Kai: Absolutely my argument would be that this is the first time Uber is actually implementing the idea of ride sharing, so far they've just competed with taxis. They've just created a version of a taxi which is not a ride-share. Ride-sharing happens when multiple people share the Uber on their way to work. And then you have less kilometres travelled.
Sandra: And we also know that there are versions of ride-sharing that actually do work on these principles. So for instance in Europe BlaBlaCar allows you to share a ride with someone who is undertaking a longer trip on a certain route and they say well I'm travelling this way anyway would you like to share the costs, would you like to share the ride with me.
Sandra: Yes BlaBlaCar. If you're travelling between let's say Amsterdam and Paris, if you're a one blah person you want to share a quiet ride between these two cities. If you're a blah blah blah person and talk a lot of shit, you might want to travel with someone's mother in law and spend all that time chatting away.
Kai: So not only can you share a ride you can be matched to someone whose bla bla matches your bla bla.
Sandra: And yes of course you want to travel in the same direction and on the same day that I want to travel to. But that is true ride sharing.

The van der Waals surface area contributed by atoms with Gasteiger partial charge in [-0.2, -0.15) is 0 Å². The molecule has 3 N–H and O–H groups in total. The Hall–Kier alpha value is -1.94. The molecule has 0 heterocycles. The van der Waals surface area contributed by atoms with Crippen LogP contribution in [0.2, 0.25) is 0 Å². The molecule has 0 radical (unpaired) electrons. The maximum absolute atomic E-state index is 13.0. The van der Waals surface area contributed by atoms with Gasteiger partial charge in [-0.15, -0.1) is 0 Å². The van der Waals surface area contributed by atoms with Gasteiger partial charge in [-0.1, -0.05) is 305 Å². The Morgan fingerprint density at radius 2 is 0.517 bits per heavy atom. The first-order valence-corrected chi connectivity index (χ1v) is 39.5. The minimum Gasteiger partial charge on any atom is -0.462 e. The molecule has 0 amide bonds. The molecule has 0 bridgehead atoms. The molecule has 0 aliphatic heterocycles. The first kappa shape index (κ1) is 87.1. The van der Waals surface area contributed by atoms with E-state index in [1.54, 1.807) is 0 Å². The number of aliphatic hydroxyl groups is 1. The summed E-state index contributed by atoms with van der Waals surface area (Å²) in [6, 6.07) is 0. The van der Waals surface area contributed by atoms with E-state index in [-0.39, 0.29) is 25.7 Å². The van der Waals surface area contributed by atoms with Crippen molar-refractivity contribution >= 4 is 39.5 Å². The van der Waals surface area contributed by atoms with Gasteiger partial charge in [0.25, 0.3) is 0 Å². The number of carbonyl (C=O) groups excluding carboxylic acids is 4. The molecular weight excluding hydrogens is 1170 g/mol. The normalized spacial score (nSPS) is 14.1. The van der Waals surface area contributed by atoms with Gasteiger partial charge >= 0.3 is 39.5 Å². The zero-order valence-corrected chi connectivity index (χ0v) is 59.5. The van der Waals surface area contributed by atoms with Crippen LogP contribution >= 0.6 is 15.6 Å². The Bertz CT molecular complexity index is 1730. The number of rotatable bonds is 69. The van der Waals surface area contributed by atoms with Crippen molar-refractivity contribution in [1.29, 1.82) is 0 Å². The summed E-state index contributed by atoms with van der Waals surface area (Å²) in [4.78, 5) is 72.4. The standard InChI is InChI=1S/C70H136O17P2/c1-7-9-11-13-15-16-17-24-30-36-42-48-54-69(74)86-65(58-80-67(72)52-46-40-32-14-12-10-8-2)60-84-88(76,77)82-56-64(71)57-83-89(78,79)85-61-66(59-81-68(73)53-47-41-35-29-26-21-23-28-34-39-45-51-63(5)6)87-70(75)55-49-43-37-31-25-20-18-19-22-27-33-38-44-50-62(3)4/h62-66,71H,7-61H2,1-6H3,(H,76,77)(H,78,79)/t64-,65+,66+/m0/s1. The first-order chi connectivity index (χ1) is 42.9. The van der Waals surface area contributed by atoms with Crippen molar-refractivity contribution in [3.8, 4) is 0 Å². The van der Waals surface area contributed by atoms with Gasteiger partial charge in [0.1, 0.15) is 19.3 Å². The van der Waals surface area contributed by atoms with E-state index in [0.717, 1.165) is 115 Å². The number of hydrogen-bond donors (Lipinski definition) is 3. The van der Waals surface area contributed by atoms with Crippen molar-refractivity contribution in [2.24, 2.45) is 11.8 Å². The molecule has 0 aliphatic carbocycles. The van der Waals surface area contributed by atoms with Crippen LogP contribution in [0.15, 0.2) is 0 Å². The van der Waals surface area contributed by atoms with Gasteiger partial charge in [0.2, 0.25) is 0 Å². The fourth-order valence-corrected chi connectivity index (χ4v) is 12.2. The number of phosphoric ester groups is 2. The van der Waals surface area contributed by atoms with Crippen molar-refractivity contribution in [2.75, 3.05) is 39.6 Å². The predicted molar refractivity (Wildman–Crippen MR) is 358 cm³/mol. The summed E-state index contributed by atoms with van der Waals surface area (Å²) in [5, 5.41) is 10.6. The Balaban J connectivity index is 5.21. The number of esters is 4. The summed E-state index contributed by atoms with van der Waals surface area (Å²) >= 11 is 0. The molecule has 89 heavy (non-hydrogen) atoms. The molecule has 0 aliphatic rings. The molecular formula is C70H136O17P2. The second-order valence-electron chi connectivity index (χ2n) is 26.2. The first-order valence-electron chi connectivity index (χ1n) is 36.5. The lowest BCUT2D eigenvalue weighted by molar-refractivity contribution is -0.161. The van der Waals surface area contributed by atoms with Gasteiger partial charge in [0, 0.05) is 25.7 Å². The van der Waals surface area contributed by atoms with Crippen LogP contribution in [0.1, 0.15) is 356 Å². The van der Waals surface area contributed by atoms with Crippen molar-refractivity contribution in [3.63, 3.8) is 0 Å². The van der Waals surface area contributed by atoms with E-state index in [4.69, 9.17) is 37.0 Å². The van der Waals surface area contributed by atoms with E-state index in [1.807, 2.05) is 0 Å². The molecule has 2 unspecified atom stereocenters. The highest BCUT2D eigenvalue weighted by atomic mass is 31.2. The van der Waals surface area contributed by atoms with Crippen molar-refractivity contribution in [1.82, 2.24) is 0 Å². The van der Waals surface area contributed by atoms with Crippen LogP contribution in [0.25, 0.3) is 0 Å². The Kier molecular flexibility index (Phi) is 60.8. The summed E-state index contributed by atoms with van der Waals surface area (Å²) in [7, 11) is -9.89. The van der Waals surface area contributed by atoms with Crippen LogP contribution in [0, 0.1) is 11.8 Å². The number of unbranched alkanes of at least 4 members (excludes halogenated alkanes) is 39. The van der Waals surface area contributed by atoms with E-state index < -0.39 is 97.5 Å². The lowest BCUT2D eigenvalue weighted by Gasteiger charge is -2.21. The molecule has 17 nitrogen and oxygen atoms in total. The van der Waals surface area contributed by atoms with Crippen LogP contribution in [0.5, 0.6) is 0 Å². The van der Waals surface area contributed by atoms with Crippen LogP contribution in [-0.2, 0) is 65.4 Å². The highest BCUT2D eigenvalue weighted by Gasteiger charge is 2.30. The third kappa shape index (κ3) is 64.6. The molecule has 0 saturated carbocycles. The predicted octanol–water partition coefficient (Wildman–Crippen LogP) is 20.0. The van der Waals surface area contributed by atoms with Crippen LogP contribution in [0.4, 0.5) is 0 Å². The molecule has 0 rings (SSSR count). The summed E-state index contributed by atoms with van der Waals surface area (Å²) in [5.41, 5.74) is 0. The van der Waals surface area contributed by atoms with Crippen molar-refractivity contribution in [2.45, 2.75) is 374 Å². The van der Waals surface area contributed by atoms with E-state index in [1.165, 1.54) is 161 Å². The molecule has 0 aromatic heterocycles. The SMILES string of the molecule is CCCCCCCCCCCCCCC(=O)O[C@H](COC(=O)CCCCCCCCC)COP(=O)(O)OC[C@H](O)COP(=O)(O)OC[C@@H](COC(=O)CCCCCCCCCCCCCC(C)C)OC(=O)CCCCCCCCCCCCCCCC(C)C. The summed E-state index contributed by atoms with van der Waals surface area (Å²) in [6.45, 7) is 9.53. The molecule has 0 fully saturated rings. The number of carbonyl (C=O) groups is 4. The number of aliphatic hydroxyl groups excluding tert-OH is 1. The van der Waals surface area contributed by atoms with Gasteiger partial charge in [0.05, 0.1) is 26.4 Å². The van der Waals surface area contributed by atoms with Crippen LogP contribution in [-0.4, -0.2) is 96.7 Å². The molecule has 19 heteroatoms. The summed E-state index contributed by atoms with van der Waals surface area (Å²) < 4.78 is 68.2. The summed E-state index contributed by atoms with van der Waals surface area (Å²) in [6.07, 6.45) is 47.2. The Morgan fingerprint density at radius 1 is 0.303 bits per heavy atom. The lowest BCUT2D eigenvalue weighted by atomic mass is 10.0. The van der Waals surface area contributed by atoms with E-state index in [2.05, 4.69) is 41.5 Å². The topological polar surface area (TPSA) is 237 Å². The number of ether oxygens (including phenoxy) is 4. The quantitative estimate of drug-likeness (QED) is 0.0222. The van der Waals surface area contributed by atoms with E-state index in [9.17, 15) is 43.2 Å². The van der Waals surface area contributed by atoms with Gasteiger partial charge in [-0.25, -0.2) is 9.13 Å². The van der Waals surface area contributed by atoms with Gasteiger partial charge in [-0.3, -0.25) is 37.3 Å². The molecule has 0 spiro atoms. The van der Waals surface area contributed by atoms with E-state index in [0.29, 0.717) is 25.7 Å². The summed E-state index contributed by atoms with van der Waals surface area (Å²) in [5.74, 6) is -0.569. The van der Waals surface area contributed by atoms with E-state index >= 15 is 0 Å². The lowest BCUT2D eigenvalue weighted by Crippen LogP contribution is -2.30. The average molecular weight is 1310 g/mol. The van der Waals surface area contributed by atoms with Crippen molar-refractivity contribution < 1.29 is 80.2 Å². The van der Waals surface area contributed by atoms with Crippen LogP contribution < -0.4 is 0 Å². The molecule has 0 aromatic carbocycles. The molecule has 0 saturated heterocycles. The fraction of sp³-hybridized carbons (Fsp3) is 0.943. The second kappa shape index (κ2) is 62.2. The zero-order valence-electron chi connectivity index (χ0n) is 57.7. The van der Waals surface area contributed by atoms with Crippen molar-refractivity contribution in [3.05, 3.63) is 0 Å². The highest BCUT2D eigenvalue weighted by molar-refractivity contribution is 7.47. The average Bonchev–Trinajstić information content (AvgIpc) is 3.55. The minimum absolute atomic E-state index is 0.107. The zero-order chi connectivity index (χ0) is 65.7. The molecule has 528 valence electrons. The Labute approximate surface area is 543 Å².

Kai: So what we're saying is that the real effects from ride-sharing will come when these platforms are actually implementing ride-sharing and when the idea of pooling your ride with other passengers catches on. And then we have a true innovation in terms of ride-sharing that goes beyond what traditional taxis are offering. And that might actually reduce the number of cars on the street, the number of kilometres travelled, and the number of parking spots we need in our cities. And then gradually we might see changes in the built environment that matches those changes.
Sandra: And now...
Audio: Robot of the Week
Sandra: After two years of waiting for the world's first giant robot duel we actually have a winner.
Kai: American Megabots went up against Japanese Suidobashi and the Americans surprised the Japanese by sporting not one but two giant robots. So in the first round Iron Glory faced up against the Japanese Kuratas robot. It only lasted a few seconds and the Americans were beat. But then came the second round.
Audio: the age of giant fighting robots has arrived. Two teams, a world apart are about to do battle. It's time for the giant robot duel. That chainsaw is now activated. And we have a winner. Team Megabots Eagle Prime.
Sandra: If you want to see the whole video of drones flying, shots being fired, and punches being dropped, we'll include that in the shownotes. But congratulations to the Megabots team members for Eagle Prime's decisive victory.
Kai: And that is all we have time for today.
Sandra: Thanks for listening.
Kai: Thanks for listening.
Outro: This was The Future, This Week made awesome by the Sydney Business Insights team and members of the Digital Disruption Research Group. And every week right here with us our sound editor Megan Wedge who makes us sound good and keeps us honest. Our theme music was composed and played live from a set of garden hoses by Linsey Pollak. You can subscribe to this podcast on iTunes, Soundcloud, Stitcher or wherever you get your podcasts. You can follow us online on Flipboard, Twitter or sbi.sydney.edu.au. If you have any news that you want us to discuss, please send them to email@example.com.